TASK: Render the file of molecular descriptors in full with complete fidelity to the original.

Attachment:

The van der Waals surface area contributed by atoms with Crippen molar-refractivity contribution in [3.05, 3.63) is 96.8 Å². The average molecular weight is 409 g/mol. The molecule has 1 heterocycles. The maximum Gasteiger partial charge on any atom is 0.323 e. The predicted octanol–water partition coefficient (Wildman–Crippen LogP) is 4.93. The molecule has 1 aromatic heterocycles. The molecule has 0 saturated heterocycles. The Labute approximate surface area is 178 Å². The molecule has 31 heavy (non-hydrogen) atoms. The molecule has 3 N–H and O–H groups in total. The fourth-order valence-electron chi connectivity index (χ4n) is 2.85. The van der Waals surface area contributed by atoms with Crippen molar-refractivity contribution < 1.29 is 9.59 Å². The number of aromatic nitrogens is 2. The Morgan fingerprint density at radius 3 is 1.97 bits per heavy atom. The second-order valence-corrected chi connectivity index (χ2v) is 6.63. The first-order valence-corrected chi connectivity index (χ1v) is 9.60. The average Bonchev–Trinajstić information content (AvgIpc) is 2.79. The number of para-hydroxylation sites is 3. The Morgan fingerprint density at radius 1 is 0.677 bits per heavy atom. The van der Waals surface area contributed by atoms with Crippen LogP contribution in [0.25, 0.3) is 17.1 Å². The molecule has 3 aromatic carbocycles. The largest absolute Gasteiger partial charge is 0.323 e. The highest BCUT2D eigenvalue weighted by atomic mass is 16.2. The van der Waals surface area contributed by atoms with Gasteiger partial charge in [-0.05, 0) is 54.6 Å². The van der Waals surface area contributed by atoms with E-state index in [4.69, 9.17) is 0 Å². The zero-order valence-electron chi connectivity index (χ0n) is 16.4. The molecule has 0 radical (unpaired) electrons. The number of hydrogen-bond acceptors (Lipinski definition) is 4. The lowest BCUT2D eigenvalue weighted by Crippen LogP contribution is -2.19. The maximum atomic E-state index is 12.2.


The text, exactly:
The van der Waals surface area contributed by atoms with Crippen molar-refractivity contribution in [3.05, 3.63) is 96.8 Å². The average molecular weight is 409 g/mol. The molecule has 1 heterocycles. The maximum Gasteiger partial charge on any atom is 0.323 e. The predicted octanol–water partition coefficient (Wildman–Crippen LogP) is 4.93. The molecule has 1 aromatic heterocycles. The molecule has 0 saturated heterocycles. The Labute approximate surface area is 178 Å². The molecule has 31 heavy (non-hydrogen) atoms. The molecule has 3 N–H and O–H groups in total. The fourth-order valence-electron chi connectivity index (χ4n) is 2.85. The van der Waals surface area contributed by atoms with Crippen molar-refractivity contribution < 1.29 is 9.59 Å². The number of aromatic nitrogens is 2. The Morgan fingerprint density at radius 3 is 1.97 bits per heavy atom. The second-order valence-corrected chi connectivity index (χ2v) is 6.63. The first-order valence-corrected chi connectivity index (χ1v) is 9.60. The average Bonchev–Trinajstić information content (AvgIpc) is 2.79. The number of para-hydroxylation sites is 3. The Morgan fingerprint density at radius 1 is 0.677 bits per heavy atom. The van der Waals surface area contributed by atoms with Crippen LogP contribution in [0.25, 0.3) is 17.1 Å². The molecule has 3 aromatic carbocycles. The largest absolute Gasteiger partial charge is 0.323 e. The highest BCUT2D eigenvalue weighted by atomic mass is 16.2. The van der Waals surface area contributed by atoms with Gasteiger partial charge in [-0.05, 0) is 54.6 Å². The van der Waals surface area contributed by atoms with E-state index in [4.69, 9.17) is 0 Å². The zero-order valence-electron chi connectivity index (χ0n) is 16.4. The molecule has 0 radical (unpaired) electrons. The number of hydrogen-bond acceptors (Lipinski definition) is 4. The lowest BCUT2D eigenvalue weighted by Crippen LogP contribution is -2.19. The maximum atomic E-state index is 12.2.